Putting a hot meal on the table is getting easier and easier, thanks to myriad options for home delivery services.
Grocery delivery services like Brewers Organics, Braise Home Delivery and Peapod have virtually eliminated the time spent shopping for ingredients. Meanwhile, meal kit delivery services like Blue Apron, Plated and others have gained popularity among food lovers with little time to cook. Even restaurants are moving to delivery services that cater to consumers with on-demand services like Grub Hub and Postmates.
One of the most quickly growing segments in the delivery industry is curated prepared food delivery, a model through which consumers can purchase prepared meals that need little more than a zap in the microwave or oven to be ready to consume.
And few have seen and experienced the growth more intimately than Alan Harris, founder of the Urban Caveman food truck and FreshPacks meal delivery, who sold his business this fall, after reaching a merger agreement with Minneapolis-based Origin Meals.
"The growth of the delivery market is astronomical," he says. "Beyond the very traditional takeout model, the idea of mail order food service didn’t even exist a few years ago."
Harris, who founded his food truck in 2013, quickly found that there was a market for gluten-free meals that are made from fresh, fresh, minimally processed high quality ingredients. In response, he launched a meal delivery service called FreshPacks, with convenient pick-up locations across the city.
By 2015, demand for the product was so great that Harris says he transitioned the business to focus solely on FreshPack meals. At that point, Harries entered into an agreement with Steve Perlstein and Jennifer Block of Simmer to produce FreshPacks in their restaurant and commissary kitchen.
Unfortunately, at the end of 2015, Simmer made the decision to close its doors, leaving Harris to search for a new commissary in which to produce his meals.
"It was a turning point for the business," says Harris, who says one of the biggest challenges was retooling operations and production to fit the availability at the new kitchen space.
Allen says the business met with success during the transition, but, within months, faced new challenges.
"By the time spring rolled around, we were running into capacity issues in terms of personnel and kitchen space," he says. "So we knew we needed to partner with someone or make an investment in a place of our own so that we had dedicated production space."
Fortuitously, Tyler Carlson of Origin Meals in Minneapolis, had reached out to Harris with an offer to purchase the business and roll it up under the Origin Meals Brand.
"He’d reached out before, but by summer it made sense to revisit the conversation," says Harris, who made the decision to sell the Urban Caveman FreshPacks business to Carlson, while remaining on board with Chef John Okruhlica to oversee operations in the Wisconsin market.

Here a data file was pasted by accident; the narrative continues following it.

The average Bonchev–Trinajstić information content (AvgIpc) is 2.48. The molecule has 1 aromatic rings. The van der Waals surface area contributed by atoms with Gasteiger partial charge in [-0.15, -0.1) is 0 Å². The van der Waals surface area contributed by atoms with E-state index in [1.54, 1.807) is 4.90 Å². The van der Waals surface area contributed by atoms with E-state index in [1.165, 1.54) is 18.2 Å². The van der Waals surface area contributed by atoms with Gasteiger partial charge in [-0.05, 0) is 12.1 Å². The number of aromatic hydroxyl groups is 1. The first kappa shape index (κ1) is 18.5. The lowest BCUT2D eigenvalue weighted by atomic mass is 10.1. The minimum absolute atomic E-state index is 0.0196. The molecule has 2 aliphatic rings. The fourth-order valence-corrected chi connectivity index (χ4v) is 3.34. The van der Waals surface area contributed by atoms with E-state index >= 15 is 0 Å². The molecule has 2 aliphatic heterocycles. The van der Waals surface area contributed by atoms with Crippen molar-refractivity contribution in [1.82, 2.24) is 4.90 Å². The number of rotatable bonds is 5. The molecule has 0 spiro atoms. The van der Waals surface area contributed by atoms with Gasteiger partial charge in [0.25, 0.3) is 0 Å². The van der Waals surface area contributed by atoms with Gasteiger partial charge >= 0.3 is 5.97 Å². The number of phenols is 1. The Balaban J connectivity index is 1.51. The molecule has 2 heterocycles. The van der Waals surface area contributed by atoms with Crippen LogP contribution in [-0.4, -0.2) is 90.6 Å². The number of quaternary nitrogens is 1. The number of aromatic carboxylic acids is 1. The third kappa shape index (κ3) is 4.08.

Harris says the decision, which took effect Oct. 1, was the best course of action for his small business.
"There was a very strong alignment in our core values including quality of the product and sourcing standards," he says. "There was also alignment in terms of being customer-centric and adhering to standards with regard to treatment of employees. And, on a personal level, I’d been carrying a real load in terms of running my own business. I hadn’t even started paying myself until the third year. We started a family in 2015, and I really wanted a bit of certainty in our lives. And so it seemed like a good time to consider a different model."
Origin Meals offers two-, three- and five-day meal plans, including options for breakfast, lunch and dinner. Seasonal menus, which change quarterly, accommodate customers who observe a strict paleo lifestyle,those who choose to eat some gluten-free grains and even vegetarian diners.
Harris says that, although he had no idea initially how his current customers would react to the transition, he felt confident that they could continue to offer them a premium product.
"In my mind, we were selling the business," he says. "But, we weren’t selling out. It was an opportunity to achieve a higher level of quality and consistency. But, in some ways it was kind of a gamble."
Harris says the response has been overwhelmingly positive. Business has doubled in the past few months. And, thanks to dedicated refrigeration at drop-off locations, as well as the option for home delivery, customers are getting a better, more convenient product. And expansion to markets in Madison and the Fox Valley is currently in process.
"It’s been a really great move," he says. "And I’m excited for what the future holds."
Lori is an avid cook whose accrual of condiments and spices is rivaled only by her cookbook collection. Her passion for the culinary industry was birthed while balancing A&W root beer mugs as a teenage carhop, fed by insatiable curiosity and fueled by the people whose stories entwine with each and every dish. She’s had the privilege of chronicling these tales via numerous media, including OnMilwaukee and in her book “Milwaukee Food.” Her work has garnered journalism awards from entities including the Milwaukee Press Club.
When she’s not eating, photographing food, writing or recording the FoodCrush podcast, you’ll find Lori seeking out adventures with her husband Paul, traveling, cooking, reading, learning, snuggling with her cats and looking for ways to make a difference.